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A quick note: Spark Admissions is 100% operational during this time! While we are sad we cannot see you in person, know that we are here for you via phone and video conferencing. If you're a current client, feel free to reach out to our team directly. If you're interested in learning more about our services, please inquire about our free consultations.
Below, you can find the latest information about how COVID-19 is affecting the process for preparing for, applying to, and attending college in the United States. We will be updating this post as new information arises, so please check back often to stay on top of the latest developments!
The closure of schools and the uncertainty around next steps due to coronavirus have dramatically changed the standardized testing landscape. Both the College Board (which runs the SAT and the AP exams) and the ACT are scrambling to adapt to changing circumstances.
As you likely know by now, AP exams have been converted to free-response tests that will last under an hour and can be taken at home. The College Board is providing online study tools for students whose high school learning has been disrupted or halted.
With the June 2020 SAT test date recently cancelled, both the SAT and ACT are adding test dates for the summer and fall. Although neither has ever offered online, at-home test options before, they both say they are prepared to do so if test centers cannot open in the fall.
Meanwhile, colleges across the country are rapidly changing their testing requirements for 2020-2021 applicants. Given the immense disruption to the test schedule caused by COVID-19, many colleges and universities have made the SAT and ACT optional for applicants in 2020-2021. Some have even gone permanently test-optional. To see which schools have made such an announcement, visit this page.
Furthermore, guidance counselors and other interested parties are continuing to lobby colleges and universities to reevaluate their admissions criteria if there are further disruptions to these tests. Those efforts indicate that there more changes are likely to arise in the coming months.
That said, be aware that many very selective schools would still like to see your scores if you have them! While we can't know what will happen, we do know that a high score is always an advantage. Rising seniors will likely have preferential registration for the next available test dates, so our advice is to keep studying and preparing for the test!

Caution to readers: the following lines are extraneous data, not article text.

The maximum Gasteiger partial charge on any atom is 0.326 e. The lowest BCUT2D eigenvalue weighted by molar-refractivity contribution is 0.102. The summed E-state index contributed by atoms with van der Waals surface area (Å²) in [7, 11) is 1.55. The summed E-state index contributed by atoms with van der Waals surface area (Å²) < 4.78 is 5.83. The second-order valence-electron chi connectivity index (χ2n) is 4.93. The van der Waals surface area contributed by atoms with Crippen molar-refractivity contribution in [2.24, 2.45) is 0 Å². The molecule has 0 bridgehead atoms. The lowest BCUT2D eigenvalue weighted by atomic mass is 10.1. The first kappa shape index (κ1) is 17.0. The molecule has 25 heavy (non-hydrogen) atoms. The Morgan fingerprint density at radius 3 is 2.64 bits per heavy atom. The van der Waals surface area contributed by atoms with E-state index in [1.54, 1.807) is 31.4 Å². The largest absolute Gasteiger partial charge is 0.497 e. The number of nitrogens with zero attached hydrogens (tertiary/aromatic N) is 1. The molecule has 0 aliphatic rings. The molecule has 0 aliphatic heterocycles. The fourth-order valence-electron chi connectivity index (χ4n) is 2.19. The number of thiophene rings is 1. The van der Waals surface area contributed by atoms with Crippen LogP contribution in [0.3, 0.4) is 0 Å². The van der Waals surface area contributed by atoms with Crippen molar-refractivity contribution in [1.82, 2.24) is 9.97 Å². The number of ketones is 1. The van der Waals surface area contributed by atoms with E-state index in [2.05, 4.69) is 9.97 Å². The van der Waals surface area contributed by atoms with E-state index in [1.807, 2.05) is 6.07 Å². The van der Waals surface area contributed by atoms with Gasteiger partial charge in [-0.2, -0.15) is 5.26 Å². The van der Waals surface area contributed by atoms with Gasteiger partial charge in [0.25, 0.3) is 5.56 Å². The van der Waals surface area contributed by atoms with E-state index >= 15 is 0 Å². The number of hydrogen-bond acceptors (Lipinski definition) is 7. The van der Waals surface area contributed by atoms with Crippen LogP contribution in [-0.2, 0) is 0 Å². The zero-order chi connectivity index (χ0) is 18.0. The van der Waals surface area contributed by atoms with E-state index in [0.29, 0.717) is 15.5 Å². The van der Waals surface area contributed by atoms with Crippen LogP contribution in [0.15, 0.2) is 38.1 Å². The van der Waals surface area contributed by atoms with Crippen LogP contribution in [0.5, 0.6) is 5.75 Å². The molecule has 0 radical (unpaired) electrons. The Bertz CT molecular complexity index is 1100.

For current high school juniors, the closure of college campuses and cancelling of tours and information sessions is one of the most frustrating and difficult impacts of the public health crisis on the college admissions process. Visiting schools is an exciting process, as students start to truly imagine themselves on a college campus. COVID-19 has put these visits on hold.
Colleges' transition to online information sessions and tours started slow, but it's picked up immense speed in the past week or two. Now, you can find dozens of schools offering online information sessions and tours through sites like youvisit.com. To find these opportunities, search for "[School Name] + online information session" or "[School Name] + online tour." Or you can check the front page of admissions websites!
Registering for these events will help you demonstrate interest to your schools. But what about finding the right fit? A recent piece in the New York Times laid out the struggle that many high school students are feeling right now. But, while you can't be there in person, there are still numerous ways to figure out if a school is right for you:
Ultimately, while visiting schools is fun and exciting, students always need to do a lot of research at home. The current situation just makes that necessity all the more obvious.
High schools around the country are taking all kinds of different routes to finishing the year. While you should pay attention to whatever your current teachers and school administrators assign, you may also want to consider the following forms of academic enrichment and preparation:
Amid all the stress and uncertainty of this period, you don't want to run yourself even more ragged worrying about how colleges are going to think. As we've expressed elsewhere, this is not the time to freak out. All high school students are in the same boat right now, so anything you do to keep up with school or to stay engaged in your community is a worthwhile pursuit.
If you're getting a little stir-crazy, though, here are some ideas:
A note on that last one: if you're hoping to be recruited to a college for athletics, make sure you're staying in shape! Even though you can't have regular practices, you can still work on your skills and overall fitness while at home. Consider filming yourself practicing certain skills so you have material to send to coaches over the summer.
Lastly, we also know current seniors and undergraduate students are anxious about whether colleges will reopen in the fall. With deadlines to commit approaching, colleges are under increasing pressure to state what their plans are for the 2020-2021 school year.
While we won't know anything until the summer, you can read about the most recent declarations and what to expect at Inside Higher Ed.
Wherever you are in your college journey, we know this is a stressful time. If you have any questions or want guidance on any of these issues, give us a call.